in conjunction with
26th International Conference on Software Engineering
The workshop proceedings are also available on-line here.
In addition to the technical program, the workshop provided a good "social" program
The event-based communication style (also called implicit invocation or publish/subscribe event notification) has been considerably and increasingly deployed over the past years. The number of non-trivial case studies in which this paradigm is applied is significant, and ranges in scope from simple desktop applications to widely distributed and critical systems such as real-time, automotive, traffic control (including air and railway), e-commerce, workflow, and mobile computing. The acceptance of this paradigm is witnessed by its incorporation into standards such as CORBA and JMS, and commercial systems such as TIBCO. In fact, this paradigm is becoming the de-facto communication mechanism for loosely coupled software systems.
Another important application domain for event-based communication is the monitoring and management of systems and networks. In this case, software components and network devices signal faults or other anomalous conditions (directly or through a local watchdog agent) by raising alarms. The alarms are then dispatched to one or more management stations, where management applications or administrators can formulate a diagnosis and take appropriate corrective and/or preventive actions. Within management platforms, event correlation plays a central role. Event correlation is the automated process by which individual events or sequences of events that determine the root causes of a high-level problem are singled out of a stream of low-level events.
The purpose of this research workshop is to bring together people from academia and industry interested in the foundations and development of event-based applications, event-based communication infrastructures, and event correlation techniques.
We believe that a number of issues remain open in the engineering of event-based applications, event-based infrastructures, event correlation techniques, and, notably, in the integration of these areas. Examples of open questions are: How to specify an event-based application? How to verify that such an application satisfies its specification? How to test an event-based application? What are the best practices in developing event-based applications? What requirements are put on middleware by methodologies for constructing event-based applications? What value-added services are needed, and which one can be built on top of a basic publish/subscribe infrastructure? What correlation techniques are most appropriate for which classes of applications? How to scale up event correlation in the presence of intense event traffic and dynamic dependencies among components? What levels of service are needed for event-based applications? Modeling an event-based infrastructure as a communication network, what are the best routing protocols and forwarding algorithms? Which network architectures and protocols can provide the necessary quality of service? How to provide reliable event notification over an unreliable network? How to test a distributed event-based infrastructure for correctness and/or for performance? How to compare two implementations? Is a distributed event-based infrastructure really necessary? What is a "killer application"?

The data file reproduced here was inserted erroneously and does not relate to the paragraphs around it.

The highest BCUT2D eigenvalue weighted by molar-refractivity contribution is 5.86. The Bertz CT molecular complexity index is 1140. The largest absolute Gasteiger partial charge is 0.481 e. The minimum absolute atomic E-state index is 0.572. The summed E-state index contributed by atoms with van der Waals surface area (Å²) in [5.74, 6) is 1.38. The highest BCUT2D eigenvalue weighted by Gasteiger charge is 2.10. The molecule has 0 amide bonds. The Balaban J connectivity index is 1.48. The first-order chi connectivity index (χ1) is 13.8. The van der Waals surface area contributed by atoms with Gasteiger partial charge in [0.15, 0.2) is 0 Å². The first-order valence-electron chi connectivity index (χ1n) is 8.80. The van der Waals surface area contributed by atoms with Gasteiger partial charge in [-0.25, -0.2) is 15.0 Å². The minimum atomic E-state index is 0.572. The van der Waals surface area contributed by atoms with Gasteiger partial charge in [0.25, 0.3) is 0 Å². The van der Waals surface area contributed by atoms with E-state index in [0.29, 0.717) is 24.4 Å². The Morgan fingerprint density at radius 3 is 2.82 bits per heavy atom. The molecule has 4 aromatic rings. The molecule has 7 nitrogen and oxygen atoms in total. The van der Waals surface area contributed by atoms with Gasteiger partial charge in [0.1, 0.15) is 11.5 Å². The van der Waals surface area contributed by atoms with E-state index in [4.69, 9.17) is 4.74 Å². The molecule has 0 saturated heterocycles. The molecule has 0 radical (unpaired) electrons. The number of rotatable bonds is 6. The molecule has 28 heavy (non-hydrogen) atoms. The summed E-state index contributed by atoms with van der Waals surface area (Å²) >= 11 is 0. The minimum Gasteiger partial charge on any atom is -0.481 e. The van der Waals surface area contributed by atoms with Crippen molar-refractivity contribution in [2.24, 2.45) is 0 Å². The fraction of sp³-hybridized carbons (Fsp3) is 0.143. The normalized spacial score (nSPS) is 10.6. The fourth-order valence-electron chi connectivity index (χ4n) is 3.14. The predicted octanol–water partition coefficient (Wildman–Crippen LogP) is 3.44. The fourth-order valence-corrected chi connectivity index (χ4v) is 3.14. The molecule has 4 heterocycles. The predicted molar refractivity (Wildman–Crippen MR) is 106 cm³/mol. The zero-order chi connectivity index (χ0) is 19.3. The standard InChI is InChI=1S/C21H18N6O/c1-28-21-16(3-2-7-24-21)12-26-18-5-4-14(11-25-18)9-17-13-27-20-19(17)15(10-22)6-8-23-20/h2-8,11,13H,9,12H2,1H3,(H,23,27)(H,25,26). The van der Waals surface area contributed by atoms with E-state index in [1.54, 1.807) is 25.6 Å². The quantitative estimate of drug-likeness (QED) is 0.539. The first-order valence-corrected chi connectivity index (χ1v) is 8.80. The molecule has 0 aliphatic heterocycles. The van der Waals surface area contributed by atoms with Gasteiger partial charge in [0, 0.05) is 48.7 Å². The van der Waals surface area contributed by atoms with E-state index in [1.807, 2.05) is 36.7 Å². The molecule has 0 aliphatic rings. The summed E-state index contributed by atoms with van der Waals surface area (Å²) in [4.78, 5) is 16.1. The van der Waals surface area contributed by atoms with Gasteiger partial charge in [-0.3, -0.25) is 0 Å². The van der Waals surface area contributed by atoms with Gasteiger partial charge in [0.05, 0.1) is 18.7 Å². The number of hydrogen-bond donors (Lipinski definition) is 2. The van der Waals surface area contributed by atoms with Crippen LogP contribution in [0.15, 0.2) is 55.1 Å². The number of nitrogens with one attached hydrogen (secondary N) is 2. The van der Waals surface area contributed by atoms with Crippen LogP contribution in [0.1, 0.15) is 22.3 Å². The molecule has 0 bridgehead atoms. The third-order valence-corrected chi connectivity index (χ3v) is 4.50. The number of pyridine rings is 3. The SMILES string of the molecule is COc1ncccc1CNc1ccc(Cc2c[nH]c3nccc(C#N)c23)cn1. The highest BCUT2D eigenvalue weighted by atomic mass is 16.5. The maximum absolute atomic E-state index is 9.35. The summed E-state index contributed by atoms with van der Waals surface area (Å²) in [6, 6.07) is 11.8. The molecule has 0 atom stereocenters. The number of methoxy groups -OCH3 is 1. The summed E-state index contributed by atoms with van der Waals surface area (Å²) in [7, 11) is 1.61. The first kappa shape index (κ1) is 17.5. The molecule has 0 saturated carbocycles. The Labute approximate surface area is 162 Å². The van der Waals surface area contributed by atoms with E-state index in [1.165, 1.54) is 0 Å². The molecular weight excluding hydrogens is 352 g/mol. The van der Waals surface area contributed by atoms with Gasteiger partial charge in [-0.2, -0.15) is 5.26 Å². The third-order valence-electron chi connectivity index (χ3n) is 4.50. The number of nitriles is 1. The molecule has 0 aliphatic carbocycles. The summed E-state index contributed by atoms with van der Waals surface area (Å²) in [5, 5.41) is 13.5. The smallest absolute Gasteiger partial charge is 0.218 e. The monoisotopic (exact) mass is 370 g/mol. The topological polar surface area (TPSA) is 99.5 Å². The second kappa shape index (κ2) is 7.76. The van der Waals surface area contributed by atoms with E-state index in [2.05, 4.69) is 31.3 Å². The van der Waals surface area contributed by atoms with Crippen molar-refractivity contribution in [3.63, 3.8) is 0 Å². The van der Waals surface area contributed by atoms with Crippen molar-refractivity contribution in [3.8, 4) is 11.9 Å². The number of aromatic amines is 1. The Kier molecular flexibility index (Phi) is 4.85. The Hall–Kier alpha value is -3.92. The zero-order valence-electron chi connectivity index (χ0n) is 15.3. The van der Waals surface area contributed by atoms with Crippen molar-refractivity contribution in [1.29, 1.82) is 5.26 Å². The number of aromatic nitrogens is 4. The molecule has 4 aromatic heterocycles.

The goal of this workshop is to share and discuss original and innovative ideas in the area of event-based systems. Therefore, we invite authors interested in event-based applications, event-based infrastructures, and event correlation to submit a paper to this workshop. Below is a list of topics of interest grouped by areas. (The list should not be seen as exhaustive.)
Papers do not have to be based on complete and comprehensive works. In fact, we prefer and welcome position papers as well as papers based on preliminary results, provided that they be forward-looking and that they remain well-argued and justified in terms of existing work.
Authors of accepted papers are expected to participate in the workshop.
|Deadline for paper submission||March 8, 2004|
|Decision to paper authors||April 5, 2004|
|Final version of accepted papers due||April 12, 2004|
|DEBS 2004 workshop and on-site registration||May 24-25, 2004|